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Textures and Materials in 3ds Max with instructor Steve Nelle takes an in-depth look at the art of creating lifelike skins and textures for three-dimensional surfaces using 3ds Max, one of the world's most widely used 3D packages. This course covers popular material and shader types, including mental ray ProMaterials, methods for properly positioning maps, and some of the lesser-known advanced features of the Material Editor. Techniques are demonstrated using three practical project examples. Exercise files accompany the course.
Once the needed modeling for a scene has been completed, the next step of the production process is typically to build and apply a material or skin to the surface that you've created and that's where many feel the real fun begins, as it gives you as a 3-D artist the opportunity to bring an even greater sense of lifelike realism to the scene. Always remember your job as an animator is to get an audience to believe in what you're creating and it'll many times be the skins and textures that you'll apply that will serve as the mechanism to get that viewer to not just accept what you've done but to more importantly truly appreciate it.
As we begin our in-depth look at creating materials, it's important to realize that adding that extra sense of lifelike believability to the skins that you build isn't always the easiest thing to do. You see seldom when constructing a skin are you're going to find yourself simply creating a solid color that's then wrapped around a smooth and dull surface. No, the world we live in, the environments we must create, are much more complex than that. There's going to be designs and patterns, various levels of texturing and shine, even issues of things like aging and wear and tear.
Every one of those elements will need to be both considered and added in, in order to achieve the level of realism that your audience has pretty much come to expect. So as we strive to create the most photorealistic imagery possible, there's a couple of suggestions that we can use to get off to a good start. First is the importance of trying to use a visual reference whenever possible. That reference can be an object or simply a picture of an object. Either way, building a great-looking material will almost always be made easier by having something that arms reach that you can use for comparison.
Take for an example, creating the skin for a beat-up trashcan or dumpster. As you can see by the picture, our reference has a lot more going into the way it looks than merely a main body color. No, there are scratches and scrapes, various levels and areas of shine, even a few environmental elements mixed in, like rust and dust. Every bit of that is combining together to give the dumpster its overall appearance. Imagine how difficult it would be to create all that without having something to refer to. How easy it would be to overlook a characteristic or two that make it look the way it does.
No, having that picture on hand makes creating that customized look not just easier but also a good deal faster. And what about creating let's say the metal body for this wristwatch. Try doing that without a reference. Oh, you might come close but here's what's so important to remember about creating realism. Put yourself in your audience issues and think about what it's going to take to get them to believe. All you need to do when building that skin is to forget just one or two of those little surface attributes and your audience will immediately realize that something is off.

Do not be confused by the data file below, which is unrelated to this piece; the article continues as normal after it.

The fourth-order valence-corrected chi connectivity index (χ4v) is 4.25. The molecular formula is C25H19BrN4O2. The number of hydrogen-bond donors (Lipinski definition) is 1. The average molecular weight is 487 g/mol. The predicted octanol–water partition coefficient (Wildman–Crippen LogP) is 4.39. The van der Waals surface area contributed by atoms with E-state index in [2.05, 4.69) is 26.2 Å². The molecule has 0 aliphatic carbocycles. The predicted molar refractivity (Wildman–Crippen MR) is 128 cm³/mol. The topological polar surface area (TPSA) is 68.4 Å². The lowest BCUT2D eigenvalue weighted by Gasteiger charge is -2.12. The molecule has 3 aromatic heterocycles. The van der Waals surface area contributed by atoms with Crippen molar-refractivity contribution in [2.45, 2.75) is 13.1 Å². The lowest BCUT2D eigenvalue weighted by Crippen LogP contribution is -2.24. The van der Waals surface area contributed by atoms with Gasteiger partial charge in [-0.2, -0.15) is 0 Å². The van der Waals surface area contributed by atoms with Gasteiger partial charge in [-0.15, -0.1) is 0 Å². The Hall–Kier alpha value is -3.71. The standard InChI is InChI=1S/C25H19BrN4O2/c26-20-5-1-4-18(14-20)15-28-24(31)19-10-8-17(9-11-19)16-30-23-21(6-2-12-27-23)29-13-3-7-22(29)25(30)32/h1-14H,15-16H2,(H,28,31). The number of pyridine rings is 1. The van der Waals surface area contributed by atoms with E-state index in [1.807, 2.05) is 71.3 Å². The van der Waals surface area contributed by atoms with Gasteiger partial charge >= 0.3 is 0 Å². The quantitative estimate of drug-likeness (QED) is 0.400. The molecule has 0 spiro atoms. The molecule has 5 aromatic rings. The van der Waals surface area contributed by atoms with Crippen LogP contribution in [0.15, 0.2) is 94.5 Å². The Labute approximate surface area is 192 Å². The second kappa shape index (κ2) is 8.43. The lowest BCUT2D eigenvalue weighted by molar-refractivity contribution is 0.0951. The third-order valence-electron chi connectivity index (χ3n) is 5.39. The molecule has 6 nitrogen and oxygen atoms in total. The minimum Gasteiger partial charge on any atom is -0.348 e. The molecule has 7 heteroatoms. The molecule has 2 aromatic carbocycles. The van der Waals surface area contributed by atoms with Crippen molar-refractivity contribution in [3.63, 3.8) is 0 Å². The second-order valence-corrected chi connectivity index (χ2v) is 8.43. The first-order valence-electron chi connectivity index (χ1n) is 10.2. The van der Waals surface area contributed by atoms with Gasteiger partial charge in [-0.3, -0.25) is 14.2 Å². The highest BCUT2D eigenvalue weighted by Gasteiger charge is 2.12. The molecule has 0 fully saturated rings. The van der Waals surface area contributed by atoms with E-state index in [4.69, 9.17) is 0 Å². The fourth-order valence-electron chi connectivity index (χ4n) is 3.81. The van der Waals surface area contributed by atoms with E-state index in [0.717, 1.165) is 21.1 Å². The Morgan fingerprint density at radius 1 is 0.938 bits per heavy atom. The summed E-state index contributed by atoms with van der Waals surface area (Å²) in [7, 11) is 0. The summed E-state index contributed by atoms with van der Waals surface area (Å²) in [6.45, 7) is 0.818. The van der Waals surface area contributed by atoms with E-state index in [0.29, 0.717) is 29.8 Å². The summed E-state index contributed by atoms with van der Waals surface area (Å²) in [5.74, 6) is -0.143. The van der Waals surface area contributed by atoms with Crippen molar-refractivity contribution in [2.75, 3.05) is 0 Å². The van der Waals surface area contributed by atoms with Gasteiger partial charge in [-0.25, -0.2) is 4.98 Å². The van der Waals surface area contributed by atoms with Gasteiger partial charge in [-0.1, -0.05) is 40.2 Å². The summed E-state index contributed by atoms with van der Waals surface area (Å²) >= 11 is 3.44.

Many times not even knowing what's off, they just realize something's wrong and that's all it takes to get them to start criticizing. So to improve your odd for success, always try to get your hands on something, anything, that you can use for reference. The time it takes will be worth it. Now in addition to using reference material it's also essential that you look at building a skin as a step-by-step process that's going to take a little time to think through. Remember it doesn't take much for an audience to detect something's wrong. We all seem to be pretty good at that. So as you study and organize your thoughts as to how to best make a particular skin, be sure to focus on the smaller, more subtle visual characteristics that make the object specifically look the way it does.
Again, you got to remember it's not all simply about an object's color. No, almost every skin you make is going to have a healthy handful of attributes, surface characteristics in other words, that will go into giving it its appearance. So concentrate on the big picture but at the same time don't lose sight of the smaller maybe less noticeable elements. The object's age, its texture, its shine, its reflection, whether or not there's any transparency, it all adds up and it all counts big-time in bringing out the realism. Look at all the things that go into making the skin for this paper towel holder.
I mean you can definitely see its age, right? The wear and tear. You got areas where the stain has worn off, corners nicked up, dust settled in. No way you'd take that baby as being brand-new. So remember if your scene calls for something that looks old and tired, make it look old and tired. I mean, look at the difference between new and old with these tin snips. The ones with the red handles are barely a few months old, while the yellow handled pair have been sitting in the bottom of my toolbox for well over a decade. And you can see that, right? The smudges on the handle, the oxidation on the metal. They're old and they look old.
Make sure you apply that same thought and consideration to your 3-D scenes. You do and you'll find yourself creating things that look like photographs and not just computer-generated images. Let's go see what we can do.
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